SHELBURNE — Andrew Wyeth’s painting “Soaring” was acquired by the Shelburne Museum in 1960, the same year its founder, Electra Havemeyer Webb, died.
The painting, tempera on masonite, is the BASE jump for “Wyeth Vertigo,” a new exhibition featuring 36 works by N.C. Wyeth (1882-1945), Andrew Wyeth (1917-2009) and Jamie Wyeth (1946) at the Vermont museum. Dr. Joyce Hill Stoner presents “Through Wyeth Eyes” in the Webb Gallery on Saturday. The exhibition runs through Thursday, Oct. 31.
“This is a very important exhibition for Shelburne Museum and, I think, for Vermont,” said Tom Denenberg, director. “It’s built on our painting ‘Soaring,’ which is arguably one of the most important Andrew Wyeth paintings of the 1940s.
“This all started with a little aside that Joyce Hill Stoner made a couple of years ago when she came to look at ‘Soaring.’ She is the conservator who has worked with the Wyeth family since the early 1990s. She is a professor at the University of Delaware. She said, ‘Well, you know, all three generations of Wyeths employ that vertiginous perspective. You’re either looking up or you’re looking down; the worm’s eye view, the bird’s eye view.”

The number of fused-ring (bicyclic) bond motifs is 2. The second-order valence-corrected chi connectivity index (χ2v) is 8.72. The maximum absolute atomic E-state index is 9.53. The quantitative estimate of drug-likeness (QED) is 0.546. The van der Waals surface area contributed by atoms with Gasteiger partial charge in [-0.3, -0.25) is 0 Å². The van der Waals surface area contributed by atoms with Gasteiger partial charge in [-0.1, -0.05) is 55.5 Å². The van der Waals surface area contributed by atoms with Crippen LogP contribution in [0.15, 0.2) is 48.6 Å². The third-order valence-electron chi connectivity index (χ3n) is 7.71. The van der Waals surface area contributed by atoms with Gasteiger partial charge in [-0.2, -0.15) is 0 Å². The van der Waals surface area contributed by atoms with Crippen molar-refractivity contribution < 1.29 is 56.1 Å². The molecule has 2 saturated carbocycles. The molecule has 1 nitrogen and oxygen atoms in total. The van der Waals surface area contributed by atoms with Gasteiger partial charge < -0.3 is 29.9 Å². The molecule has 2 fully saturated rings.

In “Soaring,” the viewer’s perspective is above turkey buzzards circling a tiny white farmhouse surrounded by wheat fields. It’s a disorienting position echoed throughout “Wyeth Vertigo.”
“And then she (Stoner) started riffing on this notion,” Denenberg said. “She said, ‘And you know, they all like to be strange. They all like to sort of knock you off your feet socially just as they do in this sort of use of a consistent perspective through all three generations of what is, basically, kind of the first family of American painting. It’s really a dynasty in this country.”
“Wyeth Vertigo” is a complicated loan exhibition, comprised of works that came off the walls of institutions such as the Whitney Museum of American Art, Portland Museum of Art, Farnsworth Art Museum and Pennsylvania Academy of Fine Arts.